Many of the ideas that drive modern cloud computing, such as server virtualization, network slicing, and robust distributed storage, arose from the research community. Despite this success, today’s clouds have become environments that are unsuitable for moving this research agenda forward—they have particular, unmalleable implementations of these ideas “baked in.” CloudLab will not be a cloud; it will be large-scale, distributed scientific infrastructure on top of which many different clouds can be built.
- Software Developers and Application Testers - Create a test lab or development environment, scale up instantly
- Software As A Service and SaaS Providers - Use our highly scablable platform with with lots of features
- Enterprise IT Departments - We can help migrate you to the cloud with V2V or P2V. We can build you your own public or private cloud. You can run your business securely in our Melbourne facility.
- Universities & Research - Deploy as many instances as you like to solve complex equations in a load balanced cluster
Clouds are typically defined according to three types: private, public and hybrid
Also known as a shared cloud, such services are provided "as a service" over the Internet with little or no control over the underlying technology infrastructure. This cloud is appealing to many decision-makers as it reduces complexity and long lead times in testing and deploying new products. It is generally cheaper, too.
Also called an internal cloud or enterprise cloud, this also offers activities and functions "as a service" but is deployed over a company intranet or hosted datacenter. This is private product for a company or organization offering advance security and highly available or fault tolerant solutions not possible in a public cloud. In this scenario, the private cloud owner shares few, if any, resources with other organizations. Hence, multi-tenancy is not an issue.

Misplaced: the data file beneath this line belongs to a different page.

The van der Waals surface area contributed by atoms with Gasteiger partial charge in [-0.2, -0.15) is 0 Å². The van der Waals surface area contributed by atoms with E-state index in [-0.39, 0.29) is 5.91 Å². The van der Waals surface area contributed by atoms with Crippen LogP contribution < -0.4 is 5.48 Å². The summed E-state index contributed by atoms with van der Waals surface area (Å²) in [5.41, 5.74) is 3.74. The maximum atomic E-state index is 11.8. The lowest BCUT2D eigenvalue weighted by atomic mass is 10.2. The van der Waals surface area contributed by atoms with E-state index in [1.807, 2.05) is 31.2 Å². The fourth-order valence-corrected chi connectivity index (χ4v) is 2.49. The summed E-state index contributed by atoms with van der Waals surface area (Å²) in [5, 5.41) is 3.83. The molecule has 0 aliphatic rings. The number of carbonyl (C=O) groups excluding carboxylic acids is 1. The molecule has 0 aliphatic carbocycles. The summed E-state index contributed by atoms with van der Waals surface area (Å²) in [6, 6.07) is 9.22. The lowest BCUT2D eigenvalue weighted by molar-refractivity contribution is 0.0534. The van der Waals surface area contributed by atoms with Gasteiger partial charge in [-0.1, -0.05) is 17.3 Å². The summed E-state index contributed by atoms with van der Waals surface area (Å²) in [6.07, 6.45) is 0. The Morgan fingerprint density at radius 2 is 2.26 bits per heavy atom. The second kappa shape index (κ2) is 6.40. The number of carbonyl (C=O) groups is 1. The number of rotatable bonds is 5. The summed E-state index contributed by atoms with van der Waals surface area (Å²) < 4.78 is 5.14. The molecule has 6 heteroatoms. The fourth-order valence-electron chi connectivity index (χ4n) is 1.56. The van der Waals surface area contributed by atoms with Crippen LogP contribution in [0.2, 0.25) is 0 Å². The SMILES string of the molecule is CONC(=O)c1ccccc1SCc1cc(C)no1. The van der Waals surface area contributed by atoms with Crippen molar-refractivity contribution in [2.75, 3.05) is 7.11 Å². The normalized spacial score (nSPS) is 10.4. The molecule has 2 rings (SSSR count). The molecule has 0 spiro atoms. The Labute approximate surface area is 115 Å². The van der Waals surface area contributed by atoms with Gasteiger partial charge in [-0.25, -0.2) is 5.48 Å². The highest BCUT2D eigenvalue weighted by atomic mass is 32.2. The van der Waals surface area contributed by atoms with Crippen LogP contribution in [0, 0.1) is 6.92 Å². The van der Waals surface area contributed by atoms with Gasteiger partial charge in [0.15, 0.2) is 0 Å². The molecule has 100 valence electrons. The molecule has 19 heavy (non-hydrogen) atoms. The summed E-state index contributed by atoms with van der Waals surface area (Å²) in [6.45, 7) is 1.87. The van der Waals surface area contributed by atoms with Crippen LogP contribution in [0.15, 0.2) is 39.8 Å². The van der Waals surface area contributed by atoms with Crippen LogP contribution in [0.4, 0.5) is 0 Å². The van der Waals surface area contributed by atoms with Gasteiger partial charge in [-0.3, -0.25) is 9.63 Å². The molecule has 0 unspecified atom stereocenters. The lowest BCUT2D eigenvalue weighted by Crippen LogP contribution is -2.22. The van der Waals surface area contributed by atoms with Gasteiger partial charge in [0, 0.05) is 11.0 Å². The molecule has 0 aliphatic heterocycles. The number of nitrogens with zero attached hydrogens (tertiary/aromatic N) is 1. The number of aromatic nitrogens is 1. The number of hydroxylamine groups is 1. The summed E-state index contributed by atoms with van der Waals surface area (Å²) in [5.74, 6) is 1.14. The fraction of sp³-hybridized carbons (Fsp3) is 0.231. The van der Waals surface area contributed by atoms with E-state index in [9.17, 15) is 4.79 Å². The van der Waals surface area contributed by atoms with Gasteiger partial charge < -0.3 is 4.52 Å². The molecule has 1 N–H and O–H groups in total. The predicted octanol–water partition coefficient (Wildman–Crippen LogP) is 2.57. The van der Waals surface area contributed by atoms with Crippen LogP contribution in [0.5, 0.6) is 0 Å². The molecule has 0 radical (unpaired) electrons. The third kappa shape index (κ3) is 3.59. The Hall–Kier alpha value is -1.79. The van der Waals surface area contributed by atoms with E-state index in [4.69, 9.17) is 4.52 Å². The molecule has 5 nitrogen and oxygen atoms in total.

This is an integrated approach, combining the power of both public and private clouds. Customized rules and policies govern areas such as security and the underlying infrastructure. In this scenario, activities and tasks are allocated to internal or external clouds as required.
Testlabs provides a wide range of cloud computing offerings
• Cloud Software as a Service. The capability provided to the consumer is to use the provider’s applications running on a cloud infrastructure. The applications are accessible from various client devices through a thin client interface such as a web browser (e.g., web-based email). The consumer does not manage or control the underlying cloud infrastructure including network, servers, operating systems, storage, or even individual application capabilities, with the possible exception of limited user-specific application configuration settings. –NIST Definition of Cloud Computing. Version 15
• Cloud Platform as a Service. The capability provided to the consumer is to deploy onto the cloud infrastructure consumer-created or acquired applications created using programming languages and tools supported by the provider. The consumer does not manage or control the underlying cloud infrastructure including network, servers, operating systems, or storage, but has control over the deployed applications and possibly application hosting environment configurations. –NIST Definition of Cloud Computing. Version 15
• Cloud Infrastructure as a Service. The capability provided to the consumer is to provision processing, storage, networks, and other fundamental computing resources where the consumer is able to deploy and run arbitrary software, which can include operating systems and applications. The consumer does not manage or control the underlying cloud infrastructure but has control over operating systems, storage, deployed applications, and possibly limited control of select networking components (e.g., host firewalls). –NIST Definition of Cloud Computing. Version 15
• Cloud Management as a Service. The capability provided to the consumer includes security, policy management, authentication, disaster recovery, billing, provisioning, capacity planning, monitoring, and systems management.